When January hits, there is often a push for making changes – usually, to our diets. Gyms offer monthly deals, and the salad bars are suddenly more crowded. Many of us are torn between cravings for the rich comfort foods that accompanied the holidays and a desire to incorporate more fresh local produce into our meals. In Central Texas, where we enjoy our year-round food growing capabilities, it is easier to make this transition. We savored cold-weather root vegetables throughout the holidays, mind you, but greens are the stars of the remaining growing season in January. These leafy, nutritious plants are a welcome break from heavy foods and can help us add a local, seasonal element to our meals.
Three types of greens that thrive in our region during the cooler months are Asian greens, lettuce, and spinach. Greens are an excellent source of vitamins A, K, & E, iron, potassium, calcium, folate, and fiber – important for keeping our immune systems strong during the remainder of winter. Try growing several different varieties of these healthy greens to add both color and texture in your garden (and on your plate!).
Planting time for these hardy winter greens begins as early as mid- to late September and continues until a few weeks before the last Central Texas freeze, typically in early March. The majority of greens prefer fertile, well-drained soil, and some may even tolerate shade, although full sun (six to eight hours) is always preferable. Broadcast seeds over a garden bed, or plant seeds a quarter of an inch deep and one to two inches apart. Once seeds germinate, thin plants to allow proper spacing for plant growth according to each type.
When you harvest greens, cut the leaves from the base of the plant, allowing the plant to keep producing leaves. Choose smaller leaves that are more tender and sweet. It is possible to keep sowing seeds for these greens in succession throughout the winter in order to keep harvesting until mid-March, before the temperatures rise and plants start to “bolt,” when they transition from being mostly leaves to producing flowers with seeds.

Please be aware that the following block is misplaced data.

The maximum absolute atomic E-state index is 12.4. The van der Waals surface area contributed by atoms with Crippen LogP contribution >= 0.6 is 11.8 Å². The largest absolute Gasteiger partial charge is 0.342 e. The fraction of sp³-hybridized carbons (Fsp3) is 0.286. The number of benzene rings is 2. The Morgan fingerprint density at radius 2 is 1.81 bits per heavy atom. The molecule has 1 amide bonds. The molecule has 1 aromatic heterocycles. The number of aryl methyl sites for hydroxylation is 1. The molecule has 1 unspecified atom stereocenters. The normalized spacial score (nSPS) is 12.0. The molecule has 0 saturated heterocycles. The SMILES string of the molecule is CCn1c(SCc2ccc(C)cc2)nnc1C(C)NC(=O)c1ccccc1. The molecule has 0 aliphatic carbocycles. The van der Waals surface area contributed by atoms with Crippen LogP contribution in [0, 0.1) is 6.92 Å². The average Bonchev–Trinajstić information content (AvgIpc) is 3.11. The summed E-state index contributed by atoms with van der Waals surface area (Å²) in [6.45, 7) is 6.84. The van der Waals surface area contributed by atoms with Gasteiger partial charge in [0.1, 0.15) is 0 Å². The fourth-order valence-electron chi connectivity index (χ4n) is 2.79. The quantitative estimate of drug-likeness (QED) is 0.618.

As you tend your greens, remember a few other key maintenance tasks for your winter garden. Mulch heavily and water well, saturating the soil before a freeze to protect your plants so that you can enjoy fresh, healthy produce from your garden and stay on track to make changes towards a healthy lifestyle.
One of the advantages of growing your own greens, is that they are bountiful and you’ll have them to add to many dishes. This recipe for Sweet Potato Wraps is a great way to incorporate your freshly harvested greens.
Sweet Potato Wraps
4 whole wheat tortillas
2 large sweet potatoes
4 oz. queso fresco or feta cheese
6 cups mixed salad greens (spinach, arugula, lettuce)
1 Tbsp. balsamic vinegar
1 Tbsp. olive oil
1 Tbsp. lemon juice
½ cup raisins or dried cranberries
Cut each sweet potato in half, lengthwise. Place in microwave (covered) and cook until tender, 7-10 minutes.
Let potatoes cool.
Combine balsamic vinegar, lemon juice and olive oil in a large bowl. Whisk until well combined. Add greens, raisins (or cranberries) and cheese. Mix together.
Assemble wraps by scooping several tablespoons of cooked sweet potato out of their skins and spreading onto each tortilla. Add ¼ of the salad mix to each tortilla and roll wrap together.
Makes four wraps